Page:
IT will lead Asia's economic recovery

Region's tech spending in 2009 will outpace gross domestic product, growing by 4.8 percent to reach US$300 billion in 2009, finds new IDC study.
Written by Liau Yun Qing, Contributor

The IT industry will play a key role in the economic recovery, particularly in Asia, as companies take advantage of technology to improve cost base and service outcomes, according to a study released Monday.

Conducted by research firm IDC, the study showed that IT spending in the Asia-Pacific region will outpace GDP (gross domestic product) growth in 2009, expanding by 4.8 percent to reach US$300 billion. In comparison, GDP for the region is expected to grow by 3.4 percent.

The study, commissioned by Microsoft, measured the IT industry's contribution to GDP, job creation and formation of new companies in the IT industry and software sector, as well as local spending and tax revenues from IT in 52 countries worldwide, including 14 in the Asia-Pacific region.

It determined that technology sector will contribute 2.3 percent of the region's GDP by 2013, compared to the current 2.1 percent, and will churn US$185 billion in taxes this year. In fact, IT-related activities will create US$74 billion in new tax revenues for Asia-pacific governments over the next four years, clocking an average growth rate of 2.4 percent per year.

Employment in the IT industry, including IT professionals in organizations that use technology, will grow by 21 percent to some 2.8 million by the end of 2013. Some 35 percent of IT employment will be software-related, according to the IDC study.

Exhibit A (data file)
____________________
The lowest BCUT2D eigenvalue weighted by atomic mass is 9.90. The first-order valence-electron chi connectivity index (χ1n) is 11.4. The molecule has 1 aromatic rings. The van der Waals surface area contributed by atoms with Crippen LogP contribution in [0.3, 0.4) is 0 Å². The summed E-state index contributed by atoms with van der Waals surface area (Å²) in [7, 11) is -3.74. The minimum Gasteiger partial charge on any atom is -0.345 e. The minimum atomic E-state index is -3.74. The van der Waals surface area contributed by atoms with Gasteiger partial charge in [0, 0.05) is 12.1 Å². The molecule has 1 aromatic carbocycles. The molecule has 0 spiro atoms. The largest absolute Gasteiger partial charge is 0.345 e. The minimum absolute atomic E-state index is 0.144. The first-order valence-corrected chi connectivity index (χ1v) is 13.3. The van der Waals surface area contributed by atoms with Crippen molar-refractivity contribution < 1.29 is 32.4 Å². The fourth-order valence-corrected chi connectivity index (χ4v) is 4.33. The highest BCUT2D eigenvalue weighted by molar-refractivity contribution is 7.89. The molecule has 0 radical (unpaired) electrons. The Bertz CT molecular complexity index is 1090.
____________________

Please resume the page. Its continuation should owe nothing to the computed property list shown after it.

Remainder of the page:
It also predicted that 32,000 new enterprises will be created in the region by end-2013, with most of these small and locally owned businesses.

"Innovation in technology will play a vital role in enabling new business opportunities and employment growth throughout Asia," Emilio Umeoka, Microsoft's Asia-Pacific president, said in the report. "IT will be a catalyst for the wider economic recovery as companies take advantage of technology solutions to improve their cost base and service outcomes."

Umeoka highlighted the need for Asian economies to establish "open policies" that support enterprises that help drive economic recovery, break down trade barriers and introduce more incentives for research and intellectual property recognition.

The study also identified cloud computing as the next big wave in IT development. While still currently in its infancy, accounting for less than 1 percent of the region's IT spending, IDC said cloud could churn almost US$300 billion in net new business revenues for the Asia-Pacific market by end-2013.

Contributions of Microsoft ecosystem
The study also measured contribution by companies within the Microsoft ecosystem, specifically, vendors that make and sell devices running Microsoft software, or write applications that run on Microsoft platforms including resellers, distributors and service support providers.

Its findings revealed that companies in this ecosystem generate US$10.97 for every US$1 revenue Microsoft churns in the region, which is 25 percent higher than the global average. In fact, these Asia-based companies will accumulate nearly US$125 billion in revenues for themselves in 2009.

Microsoft attributed the difference in global and Asian revenue to hardware manufacturing and purchasing, where the Asia-Pacific region showed a higher hardware revenue ratio but lower software and services revenue ratios. According to Microsoft, this disparity is typical in less mature countries as they have a higher percentage of hardware revenues to software and services revenues.

Companies within the ecosystem accounted for the employment of over 2.97 million IT professionals in the region, and another 2.85 million who work with Microsoft products.

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